The Tocsin (XHTML)
Broadside containing a poem by John Pierpont; probably published prior to 1843. Digitized by the Antislavery Literature Project.
“If the pulpit be silent, whenever or wherever there may be a sinner, bloody with this guilt, within the hearing of its voice, the pulpit is false to its trust.’
Wake! children of the men who said,
‘All are born free’!—Their spirits come
Back to the places where they bled
In Freedom’s holy martyrdom,
And find you sleeping on their graves,
And hugging there your chains,—ye slaves!
Ay—slaves of slaves! What, sleep ye yet,
And dream of Freedom, while ye sleep?
Ay—dream, while Slavery’s foot is set
So firmly on your necks,—while deep
The chain her quivering flesh endures
Gnaws, like a cancer, into your!—
Hah! say ye that I’ve falsely spoken,
Calling ye slaves?—Then prove ye’re not:
Work a free press!—ye’ll see it broken:
Stand, to defend it!—ye’ll be shot.—
O yes! but people should not dare
Print what ‘the brotherhood’ won’t bear!—
Then from your lips let words of grace,
Gleaned from the Holy Bible’s pages,
Fall, while ye’re pleading for a race
Whose blood has flowed thro’ chains for ages;—
And pray—‘Lord, let they kingdom come!’
And see if ye’re not stricken dumb.
Yes, men of God! ye may not speak
As, by the Word of God, ye’re bidden;—
By the press’d lip,—the blanching cheek,
Ye feel yourselves rebuked and chidden;
And if ye’re not cast out, ye fear it:—
And why?—‘The brethren’ will not hear it.
Since, then, through pulpit, or through press,
To prove your freedom ye’re not able,
Go,—like the Sun of Righteousness,
By wise men honored,—to a stable!
Bend there to Liberty your knee!
Say there that God made all men free!
Even there,—ere Freedom’s vows ye’ve plighted,
Ere of her form ye’ve caught a glimpse,
Even there, are fires infernal lighted,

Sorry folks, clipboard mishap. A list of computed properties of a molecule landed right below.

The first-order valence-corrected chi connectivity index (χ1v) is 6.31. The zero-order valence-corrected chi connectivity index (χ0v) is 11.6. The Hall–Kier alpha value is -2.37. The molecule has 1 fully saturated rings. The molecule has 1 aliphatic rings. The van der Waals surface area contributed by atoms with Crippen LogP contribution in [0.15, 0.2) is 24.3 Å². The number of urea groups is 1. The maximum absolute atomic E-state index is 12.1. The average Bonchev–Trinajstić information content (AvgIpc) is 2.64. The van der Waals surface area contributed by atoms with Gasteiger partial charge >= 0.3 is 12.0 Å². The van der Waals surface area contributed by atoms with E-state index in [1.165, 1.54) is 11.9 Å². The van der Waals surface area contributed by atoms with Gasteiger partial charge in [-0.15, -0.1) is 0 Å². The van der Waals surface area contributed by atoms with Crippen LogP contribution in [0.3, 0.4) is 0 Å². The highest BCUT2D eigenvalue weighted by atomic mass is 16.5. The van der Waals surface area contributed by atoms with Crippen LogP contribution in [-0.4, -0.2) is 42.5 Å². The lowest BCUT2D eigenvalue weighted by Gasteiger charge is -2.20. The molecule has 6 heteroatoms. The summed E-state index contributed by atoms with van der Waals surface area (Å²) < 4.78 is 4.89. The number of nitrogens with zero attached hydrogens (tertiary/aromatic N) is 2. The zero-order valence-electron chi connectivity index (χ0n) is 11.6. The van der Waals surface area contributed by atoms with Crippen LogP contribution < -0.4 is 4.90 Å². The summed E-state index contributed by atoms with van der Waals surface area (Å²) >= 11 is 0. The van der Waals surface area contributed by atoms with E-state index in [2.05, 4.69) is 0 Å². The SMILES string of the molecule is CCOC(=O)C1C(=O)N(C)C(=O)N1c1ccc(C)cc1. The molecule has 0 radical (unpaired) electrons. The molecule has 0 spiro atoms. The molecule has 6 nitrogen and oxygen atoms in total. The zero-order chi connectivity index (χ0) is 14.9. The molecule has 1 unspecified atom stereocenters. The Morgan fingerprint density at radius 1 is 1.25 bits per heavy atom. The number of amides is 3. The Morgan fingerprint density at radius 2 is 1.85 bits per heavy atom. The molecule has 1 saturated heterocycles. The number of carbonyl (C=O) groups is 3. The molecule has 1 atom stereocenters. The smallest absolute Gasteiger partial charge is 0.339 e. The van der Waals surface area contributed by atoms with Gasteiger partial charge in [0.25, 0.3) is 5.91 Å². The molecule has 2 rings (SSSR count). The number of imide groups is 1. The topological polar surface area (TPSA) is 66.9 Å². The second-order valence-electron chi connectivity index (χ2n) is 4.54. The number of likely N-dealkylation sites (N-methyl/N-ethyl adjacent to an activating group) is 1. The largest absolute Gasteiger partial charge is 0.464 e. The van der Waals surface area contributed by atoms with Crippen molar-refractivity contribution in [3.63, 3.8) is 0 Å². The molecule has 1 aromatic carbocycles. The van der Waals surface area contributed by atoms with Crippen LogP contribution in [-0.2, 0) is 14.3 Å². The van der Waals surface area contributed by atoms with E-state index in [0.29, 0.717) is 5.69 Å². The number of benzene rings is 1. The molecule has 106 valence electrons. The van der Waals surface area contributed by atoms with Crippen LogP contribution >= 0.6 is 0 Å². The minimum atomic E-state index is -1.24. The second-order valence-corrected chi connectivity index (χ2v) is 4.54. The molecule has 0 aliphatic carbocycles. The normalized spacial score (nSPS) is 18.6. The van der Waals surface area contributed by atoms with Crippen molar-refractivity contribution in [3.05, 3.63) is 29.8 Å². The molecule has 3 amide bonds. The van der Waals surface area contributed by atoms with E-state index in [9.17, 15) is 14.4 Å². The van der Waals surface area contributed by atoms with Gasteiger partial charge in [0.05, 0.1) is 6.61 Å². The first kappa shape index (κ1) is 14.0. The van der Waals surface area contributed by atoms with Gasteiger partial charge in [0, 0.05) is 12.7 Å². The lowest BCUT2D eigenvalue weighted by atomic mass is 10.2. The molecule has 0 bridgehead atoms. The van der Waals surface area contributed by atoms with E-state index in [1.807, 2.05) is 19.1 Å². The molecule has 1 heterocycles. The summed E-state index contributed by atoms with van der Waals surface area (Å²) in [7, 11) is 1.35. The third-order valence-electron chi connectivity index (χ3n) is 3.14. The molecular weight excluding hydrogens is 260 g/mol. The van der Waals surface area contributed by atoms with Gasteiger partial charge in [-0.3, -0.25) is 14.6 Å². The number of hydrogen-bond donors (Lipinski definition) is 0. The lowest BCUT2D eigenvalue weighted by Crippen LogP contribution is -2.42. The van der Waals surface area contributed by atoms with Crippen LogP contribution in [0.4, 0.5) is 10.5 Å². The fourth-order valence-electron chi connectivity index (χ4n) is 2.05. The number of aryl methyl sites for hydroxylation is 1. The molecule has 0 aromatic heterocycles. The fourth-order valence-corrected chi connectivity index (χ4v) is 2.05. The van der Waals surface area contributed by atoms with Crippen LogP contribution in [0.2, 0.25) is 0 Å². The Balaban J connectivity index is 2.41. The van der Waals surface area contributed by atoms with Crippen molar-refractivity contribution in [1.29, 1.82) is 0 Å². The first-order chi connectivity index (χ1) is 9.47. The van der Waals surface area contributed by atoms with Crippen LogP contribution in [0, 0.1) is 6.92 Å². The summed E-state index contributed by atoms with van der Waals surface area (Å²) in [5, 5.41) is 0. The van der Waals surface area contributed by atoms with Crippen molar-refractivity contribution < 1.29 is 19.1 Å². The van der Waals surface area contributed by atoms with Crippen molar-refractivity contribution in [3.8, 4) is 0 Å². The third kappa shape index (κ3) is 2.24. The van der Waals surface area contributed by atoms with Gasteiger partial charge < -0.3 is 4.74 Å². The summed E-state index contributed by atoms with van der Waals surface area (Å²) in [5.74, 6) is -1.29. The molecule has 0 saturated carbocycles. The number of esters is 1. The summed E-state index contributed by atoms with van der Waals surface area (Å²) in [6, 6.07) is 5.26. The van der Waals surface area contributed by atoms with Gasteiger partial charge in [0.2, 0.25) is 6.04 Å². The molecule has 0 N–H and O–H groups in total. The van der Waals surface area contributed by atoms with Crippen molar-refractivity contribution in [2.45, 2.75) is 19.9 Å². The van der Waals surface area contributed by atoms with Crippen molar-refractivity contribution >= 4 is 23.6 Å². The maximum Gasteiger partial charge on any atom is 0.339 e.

And ye’re driven out by Slavery’s imps.
Ah well!—‘so persecuted they
The prophets’ of a former day!—
Go then, and build yourselves a hall,
To prove ye are not slaves, but men!
Write ‘Freedom’ on its towering wall!
Baptize it in the name of Penn;
And give it to Her holy cause,
Beneath the Ægis of her laws:—
Within, let Freedom’s anthem swell;—
And, while your hearts begin to throb,
And burn within you—Hark! the yell—
The torch—the torrent of the Mob!—
They’re Slavery’s troops that surround you sweep,
And leave your hall a smouldering heap!
At Slavery’s beck, the prayers ye urge
On your own servants, through the door
Of your own senate,—that the scourge
May gash your brother’s back no more,
Are trampled underneath their feet,
While ye stand praying in the street!
At Slavery’s beck, ye send your sons
To hunt down Indian wives or maids,
Doomed to the lash!—Yes, and their bones,
Whitening mid swamps and everglades,
Where no friend goes to give them graves,
Prove that ye are not Slavery’s slaves!!
At Slavery’s beck, the very hands
Ye lift to heaven, to swear ye’re free,
Will break a truce, to seize the lands
Of Seminole or Cherokee!
Yes—tear a flag, that Tartar hordes
Respect, and shield it with their swords!
Vengeance is thine, Almighty God!
To pay it hath thy justice bound thee:—
Even now, I see thee take thy rod:—
Thy thunders, leashed and growling round thee—
Slip them not yet, in mercy!—Deign
Thy wrath yet longer to restrain!—
Or—let thy kingdom, Slavery, come!
Let Church, let State, receive thy chain!
Let pulpit, press, and hall be dumb,
If so ‘the brotherhood’ ordain!
The Muse her own indignant spirit
Will yet speak out;—and men shall hear it.
Yes:—while, at Concord, there’s a stone
That she can strike her fire from still;
While there’s a shaft at Lexington,
Or half a one on Bunker’s Hill,
There shall she stand and strike her lyre,
And Truth and Freedom shall stand by her.
But should she thence by mobs be driven,
For purer heights she’ll plume her wing:—
She’ll soar,—where she can safely sing—
God of our fathers, speed her thither!
God of the free,—let me go with her!